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Outagamie County (Wis.) State Centennial Committee / Land of the fox, saga of Outagamie County
([1949])

Baker, Louis C.
Call to worship,   pp. 164-185 PDF (9.8 MB)


Page 180

THE LAND OF THE FOX
_ýrT
       The Old Baptist Church in Appleton, 1858
other events with the Methodists and
Congregationalists.
  In 1867 the Rev. Amos Robinson, a
graduate of Brown University was called.
During the pastorate of the Rev. T. C.
Coffey (1877-1879) the Ellington church
became an independent institution, able
to take care of its own expenses. By the
end of the century the once large church
was too small and outmoded. In 1900 the
old wooden building was torn down and
the new brick church erected-just in
time for celebration of the fiftieth anni-
versary of the founding of the congre-
gation. The Rev. E. M. Salter, who came
in 1923, had the task of building an
addition for educational purposes. A. W.
Priest of Appleton, the son of two early
members of the congregation had left a
sum of $25,000 for this work. The new
structure was dedicated in 1927 on the
occasion of the seventy-fifth anniversary
of the founding of the congregation. In
1930, the Rev. Ernest Hasselblad took
over the new equipment and organized a
leadership-training school. He remained
six years, the longest pastorate in the
history of the church. Pastors R. H.
Spangler, George Reichel, and G. E.
Dalton, the present pastor, have given
their contributions to the church work
during the period from 1936 to 1948.
  The Hortonville church founded in 1854,
has survived through the years and is still
an independent congregation. The Green-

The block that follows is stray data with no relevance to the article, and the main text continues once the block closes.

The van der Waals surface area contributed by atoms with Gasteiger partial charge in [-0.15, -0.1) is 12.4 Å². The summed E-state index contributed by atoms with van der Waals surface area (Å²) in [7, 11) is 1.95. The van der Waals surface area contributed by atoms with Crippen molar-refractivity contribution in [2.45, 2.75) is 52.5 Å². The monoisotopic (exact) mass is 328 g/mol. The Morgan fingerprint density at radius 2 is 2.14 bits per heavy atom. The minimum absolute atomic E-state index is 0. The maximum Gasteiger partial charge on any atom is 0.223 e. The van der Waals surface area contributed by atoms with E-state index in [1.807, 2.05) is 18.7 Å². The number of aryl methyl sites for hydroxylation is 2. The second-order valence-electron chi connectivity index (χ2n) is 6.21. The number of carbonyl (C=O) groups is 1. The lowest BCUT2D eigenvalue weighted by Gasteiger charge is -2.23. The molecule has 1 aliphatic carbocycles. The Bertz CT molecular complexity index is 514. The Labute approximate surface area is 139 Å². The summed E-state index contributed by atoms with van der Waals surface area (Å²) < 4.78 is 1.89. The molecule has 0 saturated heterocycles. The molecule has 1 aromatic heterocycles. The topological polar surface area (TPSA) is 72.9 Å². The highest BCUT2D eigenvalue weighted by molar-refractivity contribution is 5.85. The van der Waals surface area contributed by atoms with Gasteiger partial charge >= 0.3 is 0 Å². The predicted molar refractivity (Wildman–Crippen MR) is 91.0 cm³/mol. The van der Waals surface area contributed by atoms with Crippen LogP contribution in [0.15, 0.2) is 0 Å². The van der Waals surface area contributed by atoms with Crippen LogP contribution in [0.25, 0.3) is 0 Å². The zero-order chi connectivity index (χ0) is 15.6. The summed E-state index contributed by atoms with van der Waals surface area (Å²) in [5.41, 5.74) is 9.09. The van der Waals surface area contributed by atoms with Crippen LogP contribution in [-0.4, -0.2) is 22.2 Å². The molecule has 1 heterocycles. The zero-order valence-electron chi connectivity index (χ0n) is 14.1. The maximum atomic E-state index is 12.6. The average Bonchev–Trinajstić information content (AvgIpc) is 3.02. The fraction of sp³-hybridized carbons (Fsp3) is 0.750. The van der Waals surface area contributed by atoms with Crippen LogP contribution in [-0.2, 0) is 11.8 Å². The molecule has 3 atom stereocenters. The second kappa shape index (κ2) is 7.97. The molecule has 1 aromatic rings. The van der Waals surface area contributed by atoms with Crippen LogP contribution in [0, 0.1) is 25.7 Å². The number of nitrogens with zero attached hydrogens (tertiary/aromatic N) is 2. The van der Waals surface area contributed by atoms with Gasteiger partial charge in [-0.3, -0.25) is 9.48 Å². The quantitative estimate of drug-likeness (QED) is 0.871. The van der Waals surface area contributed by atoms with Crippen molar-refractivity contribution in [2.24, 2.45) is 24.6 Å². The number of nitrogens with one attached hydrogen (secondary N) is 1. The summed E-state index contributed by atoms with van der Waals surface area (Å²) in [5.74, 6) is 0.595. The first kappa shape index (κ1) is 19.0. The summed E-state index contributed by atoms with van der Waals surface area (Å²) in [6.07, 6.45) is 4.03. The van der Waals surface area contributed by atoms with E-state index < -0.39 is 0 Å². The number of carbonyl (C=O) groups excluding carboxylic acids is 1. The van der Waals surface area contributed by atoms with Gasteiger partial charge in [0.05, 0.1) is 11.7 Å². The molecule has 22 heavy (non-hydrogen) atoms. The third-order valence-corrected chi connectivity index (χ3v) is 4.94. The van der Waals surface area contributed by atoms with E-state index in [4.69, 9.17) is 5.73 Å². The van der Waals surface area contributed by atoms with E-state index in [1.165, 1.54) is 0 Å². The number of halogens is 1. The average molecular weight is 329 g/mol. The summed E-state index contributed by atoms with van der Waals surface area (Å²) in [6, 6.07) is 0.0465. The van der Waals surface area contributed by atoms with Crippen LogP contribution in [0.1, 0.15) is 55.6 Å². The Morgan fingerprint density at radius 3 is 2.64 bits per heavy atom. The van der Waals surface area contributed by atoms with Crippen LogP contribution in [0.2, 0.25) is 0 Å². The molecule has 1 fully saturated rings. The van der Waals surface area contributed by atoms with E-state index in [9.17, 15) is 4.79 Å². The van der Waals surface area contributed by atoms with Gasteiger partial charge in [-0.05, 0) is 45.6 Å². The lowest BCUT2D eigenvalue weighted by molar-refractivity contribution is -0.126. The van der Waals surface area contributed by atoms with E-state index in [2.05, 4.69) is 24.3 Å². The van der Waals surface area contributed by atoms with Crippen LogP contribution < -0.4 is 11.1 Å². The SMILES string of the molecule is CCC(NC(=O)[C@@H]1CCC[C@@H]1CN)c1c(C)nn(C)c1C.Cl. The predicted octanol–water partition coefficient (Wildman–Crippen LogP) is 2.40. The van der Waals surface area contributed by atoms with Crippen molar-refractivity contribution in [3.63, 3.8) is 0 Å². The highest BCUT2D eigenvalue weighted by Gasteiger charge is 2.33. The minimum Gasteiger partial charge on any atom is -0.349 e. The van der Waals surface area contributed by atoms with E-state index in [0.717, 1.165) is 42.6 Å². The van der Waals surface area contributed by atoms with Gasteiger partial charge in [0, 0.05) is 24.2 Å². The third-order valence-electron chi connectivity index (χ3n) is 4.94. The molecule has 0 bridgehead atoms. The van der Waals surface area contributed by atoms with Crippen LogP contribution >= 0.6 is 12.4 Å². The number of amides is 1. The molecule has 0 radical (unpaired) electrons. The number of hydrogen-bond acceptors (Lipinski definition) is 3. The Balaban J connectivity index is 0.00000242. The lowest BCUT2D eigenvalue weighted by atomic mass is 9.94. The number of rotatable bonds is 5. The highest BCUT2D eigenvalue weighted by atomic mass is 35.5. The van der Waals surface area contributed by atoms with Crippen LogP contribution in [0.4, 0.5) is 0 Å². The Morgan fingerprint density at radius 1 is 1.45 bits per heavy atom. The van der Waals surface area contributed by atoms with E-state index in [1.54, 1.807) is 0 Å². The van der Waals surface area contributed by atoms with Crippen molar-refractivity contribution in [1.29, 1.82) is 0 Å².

ville or Stephensville church ceased to
exist some years ago.
     UNIVERSALISTS, QUAKERS,
     MORMONS, SPIRITUALISTS,
          AND MORAVIANS
  In the eighteen sixties Universalism was
  brought to Appleton by a Miss Tupper
who was stationed in Neenah. Work was
begun in 1868 and in February, 1869,
'Miss Tupper of the Neenah and Menasha
society preached to a large audience,
many of whom came to hear a woman and
to understand more of the Universalists'
faith. Services were advertised to be held
monthly thereafter. Miss Tupper's rare
oratory was greatly enjoyed,'' (Appleton
Crescent, February, 1869). In June, 1869,
the Crescent says: "Miss Tupper is a gifted
lady and preaches a sermon having depth
of logic and eloquence unsurpassed in the
city." Whether anything permanent came
of these sermons is not clear. No organi-
zation seems to have survived. With
Universalism, Spiritualism came to town,
also in a revival that caught the attention
of the ministers of the community and of
the public.
  In September, 1864, the Spiritualists
held their state convention in Appleton.
Over a hundred delegates were present
from different parts of the state. In April,
1869, a discussion on the subject of
Spiritualism was held in Metropolitan
Hall for five successive nights. The ques-
tion discussed was as follows: "Resolved
that modern spiritualism is conducive to
the moral good of human society.'' The
Crescent of May 1, 1869, says 'The discus-
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